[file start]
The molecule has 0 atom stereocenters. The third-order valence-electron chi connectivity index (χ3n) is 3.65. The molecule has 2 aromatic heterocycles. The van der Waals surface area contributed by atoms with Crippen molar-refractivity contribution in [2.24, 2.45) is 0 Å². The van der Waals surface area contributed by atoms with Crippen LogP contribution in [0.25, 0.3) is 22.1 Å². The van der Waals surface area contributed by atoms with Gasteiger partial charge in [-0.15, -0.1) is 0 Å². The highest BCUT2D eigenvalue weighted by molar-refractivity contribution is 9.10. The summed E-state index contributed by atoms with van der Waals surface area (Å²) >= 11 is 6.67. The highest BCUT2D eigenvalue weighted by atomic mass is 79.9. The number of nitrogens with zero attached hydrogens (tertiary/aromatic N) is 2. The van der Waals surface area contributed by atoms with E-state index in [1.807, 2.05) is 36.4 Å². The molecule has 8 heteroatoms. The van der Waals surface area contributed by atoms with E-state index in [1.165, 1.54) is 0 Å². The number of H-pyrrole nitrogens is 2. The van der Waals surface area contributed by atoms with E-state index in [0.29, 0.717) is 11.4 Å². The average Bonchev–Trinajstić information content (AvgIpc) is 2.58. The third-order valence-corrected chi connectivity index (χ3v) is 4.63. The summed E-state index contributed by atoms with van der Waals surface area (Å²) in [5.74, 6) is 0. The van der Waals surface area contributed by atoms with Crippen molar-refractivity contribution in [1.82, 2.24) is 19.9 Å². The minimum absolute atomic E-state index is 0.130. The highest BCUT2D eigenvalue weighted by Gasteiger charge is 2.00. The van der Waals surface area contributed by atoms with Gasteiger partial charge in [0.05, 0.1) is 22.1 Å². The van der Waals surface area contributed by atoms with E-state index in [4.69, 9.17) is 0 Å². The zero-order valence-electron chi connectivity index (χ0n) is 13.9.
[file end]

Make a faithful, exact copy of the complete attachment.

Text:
The molecule has 0 atom stereocenters. The third-order valence-electron chi connectivity index (χ3n) is 3.65. The molecule has 2 aromatic heterocycles. The van der Waals surface area contributed by atoms with Crippen molar-refractivity contribution in [2.24, 2.45) is 0 Å². The van der Waals surface area contributed by atoms with Crippen LogP contribution in [0.25, 0.3) is 22.1 Å². The van der Waals surface area contributed by atoms with Gasteiger partial charge in [-0.15, -0.1) is 0 Å². The highest BCUT2D eigenvalue weighted by molar-refractivity contribution is 9.10. The summed E-state index contributed by atoms with van der Waals surface area (Å²) >= 11 is 6.67. The highest BCUT2D eigenvalue weighted by atomic mass is 79.9. The number of nitrogens with zero attached hydrogens (tertiary/aromatic N) is 2. The van der Waals surface area contributed by atoms with E-state index in [1.807, 2.05) is 36.4 Å². The molecule has 8 heteroatoms. The van der Waals surface area contributed by atoms with E-state index in [1.165, 1.54) is 0 Å². The number of H-pyrrole nitrogens is 2. The van der Waals surface area contributed by atoms with E-state index in [0.29, 0.717) is 11.4 Å². The average Bonchev–Trinajstić information content (AvgIpc) is 2.58. The third-order valence-corrected chi connectivity index (χ3v) is 4.63. The summed E-state index contributed by atoms with van der Waals surface area (Å²) in [5.74, 6) is 0. The van der Waals surface area contributed by atoms with Crippen molar-refractivity contribution in [1.82, 2.24) is 19.9 Å². The minimum absolute atomic E-state index is 0.130. The highest BCUT2D eigenvalue weighted by Gasteiger charge is 2.00. The van der Waals surface area contributed by atoms with Gasteiger partial charge in [0.05, 0.1) is 22.1 Å². The van der Waals surface area contributed by atoms with E-state index in [4.69, 9.17) is 0 Å². The zero-order valence-electron chi connectivity index (χ0n) is 13.9.